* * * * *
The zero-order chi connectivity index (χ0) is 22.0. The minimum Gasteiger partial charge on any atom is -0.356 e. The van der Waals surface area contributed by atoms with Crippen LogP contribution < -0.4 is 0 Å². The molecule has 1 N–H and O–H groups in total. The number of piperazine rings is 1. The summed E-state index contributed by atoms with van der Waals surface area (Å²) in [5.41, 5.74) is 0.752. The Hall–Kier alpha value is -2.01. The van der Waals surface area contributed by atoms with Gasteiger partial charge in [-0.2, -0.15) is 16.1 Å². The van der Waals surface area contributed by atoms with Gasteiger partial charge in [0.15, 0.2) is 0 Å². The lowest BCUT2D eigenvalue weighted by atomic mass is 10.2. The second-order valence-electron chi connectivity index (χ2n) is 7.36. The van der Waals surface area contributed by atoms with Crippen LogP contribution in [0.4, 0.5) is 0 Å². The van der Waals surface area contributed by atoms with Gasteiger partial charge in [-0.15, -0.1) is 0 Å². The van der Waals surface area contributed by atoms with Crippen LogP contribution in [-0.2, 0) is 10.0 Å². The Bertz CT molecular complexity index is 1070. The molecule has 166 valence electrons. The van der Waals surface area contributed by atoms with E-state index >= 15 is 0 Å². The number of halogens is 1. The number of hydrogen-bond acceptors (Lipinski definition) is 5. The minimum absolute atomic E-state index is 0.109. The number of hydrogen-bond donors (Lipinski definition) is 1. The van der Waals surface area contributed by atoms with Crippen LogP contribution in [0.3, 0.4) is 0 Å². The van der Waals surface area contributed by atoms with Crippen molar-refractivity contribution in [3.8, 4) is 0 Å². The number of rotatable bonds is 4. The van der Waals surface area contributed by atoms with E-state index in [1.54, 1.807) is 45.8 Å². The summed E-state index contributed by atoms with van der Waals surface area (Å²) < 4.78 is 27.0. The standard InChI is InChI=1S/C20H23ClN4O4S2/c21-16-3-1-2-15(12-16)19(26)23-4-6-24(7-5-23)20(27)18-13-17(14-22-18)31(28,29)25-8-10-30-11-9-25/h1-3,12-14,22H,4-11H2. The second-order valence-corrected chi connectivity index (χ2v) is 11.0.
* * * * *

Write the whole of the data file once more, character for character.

The zero-order chi connectivity index (χ0) is 22.0. The minimum Gasteiger partial charge on any atom is -0.356 e. The van der Waals surface area contributed by atoms with Crippen LogP contribution < -0.4 is 0 Å². The molecule has 1 N–H and O–H groups in total. The number of piperazine rings is 1. The summed E-state index contributed by atoms with van der Waals surface area (Å²) in [5.41, 5.74) is 0.752. The Hall–Kier alpha value is -2.01. The van der Waals surface area contributed by atoms with Gasteiger partial charge in [-0.2, -0.15) is 16.1 Å². The van der Waals surface area contributed by atoms with Gasteiger partial charge in [0.15, 0.2) is 0 Å². The lowest BCUT2D eigenvalue weighted by atomic mass is 10.2. The second-order valence-electron chi connectivity index (χ2n) is 7.36. The van der Waals surface area contributed by atoms with Crippen LogP contribution in [0.4, 0.5) is 0 Å². The van der Waals surface area contributed by atoms with Gasteiger partial charge in [-0.15, -0.1) is 0 Å². The van der Waals surface area contributed by atoms with Crippen LogP contribution in [-0.2, 0) is 10.0 Å². The Bertz CT molecular complexity index is 1070. The molecule has 166 valence electrons. The van der Waals surface area contributed by atoms with E-state index >= 15 is 0 Å². The number of halogens is 1. The number of hydrogen-bond acceptors (Lipinski definition) is 5. The minimum absolute atomic E-state index is 0.109. The number of hydrogen-bond donors (Lipinski definition) is 1. The van der Waals surface area contributed by atoms with Crippen LogP contribution in [0.3, 0.4) is 0 Å². The van der Waals surface area contributed by atoms with Crippen molar-refractivity contribution in [3.8, 4) is 0 Å². The number of rotatable bonds is 4. The van der Waals surface area contributed by atoms with E-state index in [1.54, 1.807) is 45.8 Å². The summed E-state index contributed by atoms with van der Waals surface area (Å²) < 4.78 is 27.0. The standard InChI is InChI=1S/C20H23ClN4O4S2/c21-16-3-1-2-15(12-16)19(26)23-4-6-24(7-5-23)20(27)18-13-17(14-22-18)31(28,29)25-8-10-30-11-9-25/h1-3,12-14,22H,4-11H2. The second-order valence-corrected chi connectivity index (χ2v) is 11.0.